MAC Filtering

This is a security feature that will enforce your privacy and security policies. By using MAC filter you are able to prevent other computers, phones and devices connecting to your WiFi network.

Look for the 'MAC Filter' tab and click on it. You will see a list of MAC addresses that are able to connect to your wireless network. However, in the first place you need to know your own MAC address so you do not block your own devices.

In order to know your own MAC address, open 'Network and Sharing Center' in the Control Panel and left click your Wireless Network Connection under 'View your active networks' section. You will be presented with a small window. Click on 'Details' and piece of data next to 'Physical Address' represents your MAC address.

Copy this address and paste it into the MAC filter table in the form of XX:XX:XX:XX:XX:XX. Do not forget to save this configuration. If you cannot find your MAC address, you can click on Start > Run and type CMD and click Okay. Type 'ipconfig /all' and hit enter. The listed 'Physical Address' represents your MAC address.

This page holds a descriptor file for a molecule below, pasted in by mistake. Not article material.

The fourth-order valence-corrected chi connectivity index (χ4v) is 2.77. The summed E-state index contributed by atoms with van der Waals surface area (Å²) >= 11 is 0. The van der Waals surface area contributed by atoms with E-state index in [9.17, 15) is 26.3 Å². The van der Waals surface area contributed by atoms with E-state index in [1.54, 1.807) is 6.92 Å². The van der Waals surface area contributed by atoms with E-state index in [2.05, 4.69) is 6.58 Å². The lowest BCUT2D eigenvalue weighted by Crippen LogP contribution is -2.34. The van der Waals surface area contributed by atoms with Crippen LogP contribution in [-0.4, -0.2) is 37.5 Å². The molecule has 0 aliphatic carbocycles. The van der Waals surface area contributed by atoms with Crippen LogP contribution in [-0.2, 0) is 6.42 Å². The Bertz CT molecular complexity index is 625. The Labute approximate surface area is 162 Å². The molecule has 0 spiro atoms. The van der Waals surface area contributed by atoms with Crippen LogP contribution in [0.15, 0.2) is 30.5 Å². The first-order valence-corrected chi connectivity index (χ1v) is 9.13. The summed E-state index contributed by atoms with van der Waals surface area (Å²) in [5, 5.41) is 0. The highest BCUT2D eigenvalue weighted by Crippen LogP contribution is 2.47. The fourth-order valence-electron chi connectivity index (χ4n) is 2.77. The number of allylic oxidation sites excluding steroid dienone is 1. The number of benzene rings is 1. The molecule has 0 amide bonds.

Finally, go to 'Status' tab in your router and save all the changes you have made. Now you have a completely secure, hack-proof wireless network.


South Jordan, Holyoke, Tennessee, Orangeburg, Kansas City, Mounds View, Dickinson, Bayonne, Bedford, Texas, Auburn, Maryland, Hasbrouck Heights, Balch Springs, El Segundo, Grand Junction, Miami, Columbia, Peachtree City, Danville, Hawaii, Cocoa Beach, Blacksburg, Lake St. Louis, Kentucky, Aberdeen, Akron, Westchester, Tahlequah, Berea, Idaho, Terrell, Vermillion, Opelousas, Capitola, Dublin, Springdale, Virgin Islands, Russellville, Urbana, Cambridge, Berlin, Poway, Fort Wayne, Glassboro, Mountain View, Arkansas, Las Vegas, Columbus, Minnetonka, Pasco, Tarboro, Marion, Newton, Alexander City, Hercules, Cape Coral, Belton, Rhode_Island, North Myrtle Beach, Covington, Fenton, Fort Thomas, Casa Grande, Fillmore, DeBary, Bend, New Braunfels, Norridge, Kearny, Mequon, Newburgh, Fort Collins, Bexley, Greenfield, Palm Beach Gardens, Clermont, Miami, Shawnee, Mayfield Heights, Madison Heights, Lafayette, Gulfport, Guam, Washington Court House, Swansea, Roselle, Vineland, Sherwood, La Porte, Greenfield, Oakdale, Maple Valley